• Treasuring Jesus above all else will guide your reaction to transitions and keep your heart focused on obedience to Him.
  • God provides the opportunities and determines the outcome. The control that is felt by those in ministry is just an illusion.
  • Prayer should not be approached as a strategy session based on the plans of those in ministry, but a recalibration to submit all things to God’s will.
  • Those in ministry need others around them for encouragement and accountability.
  • The life of a ministry leader needs to include an ongoing practice of dwelling on the things of the Lord instead of the things of the world.

Questions for Reflection

  • What transitions have I been through in ministry? How was my response to the hard circumstances, and what would I change?
  • What spiritual aspects of transitions have I encountered since being in ministry?
  • How does it feel different when I’m letting the Spirit guide my days rather than operating only by my own calendar?
  • Where have I seen biblical hope grow in my life because of a difficult circumstance? What patterns have I seen when my response is Spirit-led as opposed to self-led?
  • What is God’s unique purpose for my life and ministry? Have I prayed recently about this specifically for God to recalibrate my heart toward His will?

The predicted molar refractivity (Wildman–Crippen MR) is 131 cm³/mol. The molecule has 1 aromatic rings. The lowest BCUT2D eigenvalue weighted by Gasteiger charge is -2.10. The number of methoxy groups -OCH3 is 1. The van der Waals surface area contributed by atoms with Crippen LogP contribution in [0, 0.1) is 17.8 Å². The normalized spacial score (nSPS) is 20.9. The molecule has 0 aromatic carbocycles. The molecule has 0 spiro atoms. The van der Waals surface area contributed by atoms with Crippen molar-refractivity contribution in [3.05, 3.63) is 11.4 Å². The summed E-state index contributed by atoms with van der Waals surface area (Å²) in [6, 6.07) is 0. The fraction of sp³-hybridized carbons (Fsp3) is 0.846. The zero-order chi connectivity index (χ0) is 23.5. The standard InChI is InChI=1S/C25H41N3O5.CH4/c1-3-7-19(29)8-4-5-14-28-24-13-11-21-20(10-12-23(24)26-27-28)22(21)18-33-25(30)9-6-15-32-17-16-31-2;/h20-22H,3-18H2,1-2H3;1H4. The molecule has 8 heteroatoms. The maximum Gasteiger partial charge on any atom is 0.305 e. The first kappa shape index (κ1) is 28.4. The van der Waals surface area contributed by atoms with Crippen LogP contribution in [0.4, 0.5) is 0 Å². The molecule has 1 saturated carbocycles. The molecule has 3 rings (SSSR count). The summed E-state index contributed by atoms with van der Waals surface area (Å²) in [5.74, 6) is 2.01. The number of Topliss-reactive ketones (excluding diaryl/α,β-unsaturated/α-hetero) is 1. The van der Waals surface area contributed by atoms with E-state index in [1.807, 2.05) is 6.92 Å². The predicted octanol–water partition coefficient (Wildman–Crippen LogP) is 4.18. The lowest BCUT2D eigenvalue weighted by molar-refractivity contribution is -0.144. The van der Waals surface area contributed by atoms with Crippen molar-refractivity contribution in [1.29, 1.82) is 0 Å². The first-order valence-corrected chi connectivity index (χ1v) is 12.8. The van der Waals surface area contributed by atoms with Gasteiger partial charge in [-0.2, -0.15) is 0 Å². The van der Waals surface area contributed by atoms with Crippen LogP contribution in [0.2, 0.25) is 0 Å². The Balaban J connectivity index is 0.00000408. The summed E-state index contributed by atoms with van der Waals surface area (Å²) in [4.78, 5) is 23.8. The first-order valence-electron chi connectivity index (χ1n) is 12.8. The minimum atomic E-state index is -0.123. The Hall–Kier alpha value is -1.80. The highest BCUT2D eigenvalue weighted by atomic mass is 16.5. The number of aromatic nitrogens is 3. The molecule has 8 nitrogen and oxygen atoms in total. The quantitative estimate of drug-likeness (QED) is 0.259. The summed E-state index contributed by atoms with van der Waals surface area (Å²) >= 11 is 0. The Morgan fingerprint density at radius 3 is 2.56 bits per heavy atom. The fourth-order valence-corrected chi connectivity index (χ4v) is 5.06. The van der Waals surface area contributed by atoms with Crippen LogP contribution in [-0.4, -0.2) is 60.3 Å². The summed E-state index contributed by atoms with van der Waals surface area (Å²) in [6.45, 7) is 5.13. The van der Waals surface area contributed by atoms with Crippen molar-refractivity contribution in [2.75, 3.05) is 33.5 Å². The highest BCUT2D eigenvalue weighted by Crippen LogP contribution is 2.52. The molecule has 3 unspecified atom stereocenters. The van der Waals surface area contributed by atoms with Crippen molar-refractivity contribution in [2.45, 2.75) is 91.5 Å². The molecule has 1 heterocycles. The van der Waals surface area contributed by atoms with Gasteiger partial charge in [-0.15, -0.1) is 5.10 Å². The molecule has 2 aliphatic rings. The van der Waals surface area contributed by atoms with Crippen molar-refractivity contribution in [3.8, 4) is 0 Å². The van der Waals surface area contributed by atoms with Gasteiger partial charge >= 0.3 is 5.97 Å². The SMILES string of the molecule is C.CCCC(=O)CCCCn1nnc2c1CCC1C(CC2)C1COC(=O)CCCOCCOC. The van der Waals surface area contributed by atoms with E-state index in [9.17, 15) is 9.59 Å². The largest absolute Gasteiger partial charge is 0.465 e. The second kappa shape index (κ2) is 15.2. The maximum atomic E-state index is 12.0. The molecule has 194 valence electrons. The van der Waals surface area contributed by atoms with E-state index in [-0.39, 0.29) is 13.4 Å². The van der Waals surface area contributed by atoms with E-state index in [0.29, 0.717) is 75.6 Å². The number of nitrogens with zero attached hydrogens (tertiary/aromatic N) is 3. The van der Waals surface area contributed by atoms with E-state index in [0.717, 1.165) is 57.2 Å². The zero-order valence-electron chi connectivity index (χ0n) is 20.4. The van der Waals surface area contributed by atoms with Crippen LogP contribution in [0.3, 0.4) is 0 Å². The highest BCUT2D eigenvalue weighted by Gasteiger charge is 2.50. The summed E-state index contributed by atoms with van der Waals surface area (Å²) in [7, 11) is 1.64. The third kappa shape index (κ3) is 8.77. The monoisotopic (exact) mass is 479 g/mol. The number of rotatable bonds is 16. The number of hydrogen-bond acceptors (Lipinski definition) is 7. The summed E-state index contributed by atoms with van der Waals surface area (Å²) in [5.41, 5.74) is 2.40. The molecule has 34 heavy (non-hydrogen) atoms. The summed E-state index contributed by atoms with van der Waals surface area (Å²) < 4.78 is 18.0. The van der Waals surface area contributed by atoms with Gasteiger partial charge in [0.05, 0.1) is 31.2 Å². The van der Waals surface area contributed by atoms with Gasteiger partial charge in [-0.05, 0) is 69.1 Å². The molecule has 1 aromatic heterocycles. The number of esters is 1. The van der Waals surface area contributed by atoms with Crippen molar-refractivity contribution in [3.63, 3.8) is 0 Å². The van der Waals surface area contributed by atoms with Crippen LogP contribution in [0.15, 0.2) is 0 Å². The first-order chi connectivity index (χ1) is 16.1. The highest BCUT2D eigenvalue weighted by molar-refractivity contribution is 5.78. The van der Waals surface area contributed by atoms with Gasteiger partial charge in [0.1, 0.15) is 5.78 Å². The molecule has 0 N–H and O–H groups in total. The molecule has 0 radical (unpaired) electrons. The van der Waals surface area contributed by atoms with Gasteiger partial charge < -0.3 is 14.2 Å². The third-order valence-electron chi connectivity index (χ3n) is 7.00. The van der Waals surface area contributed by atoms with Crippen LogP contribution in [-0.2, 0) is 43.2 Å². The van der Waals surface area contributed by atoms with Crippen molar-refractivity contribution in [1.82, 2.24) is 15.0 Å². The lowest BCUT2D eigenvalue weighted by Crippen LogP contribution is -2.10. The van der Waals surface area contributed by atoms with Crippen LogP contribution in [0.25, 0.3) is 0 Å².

• When have I regretted being disobedient to God’s calling or plan? How has that helped me to be obedient in the future?
  • How do I feel that I have control over my days and my plans? How can I consistently remind myself that God is in control of all of my opportunities and the outcomes of the opportunities?
  • Does my prayer life look more like a strategy session or an opportunity to recalibrate to God’s will? Why and how can I make it more about His will in the future?
  • Do I have people around me that are there to encourage me and also keep me accountable? If not, how can I intentionally start to acquire those types of relationships?
  • Is there an upcoming transition I am needing to make, either wanted or forced? How can I keep my heart focused on God’s will and make the most of the opportunity during this time?

Full-Text Transcript

As pastors and ministry leaders, we face a number of transitions throughout our lives and ministries. Some of those transitions are welcomed, some are forced. Some feel great, and some are painful. So the question is, how do we navigate these transitions in a healthy way that both honors God and helps us grow more deeply in our faith?

Jason Daye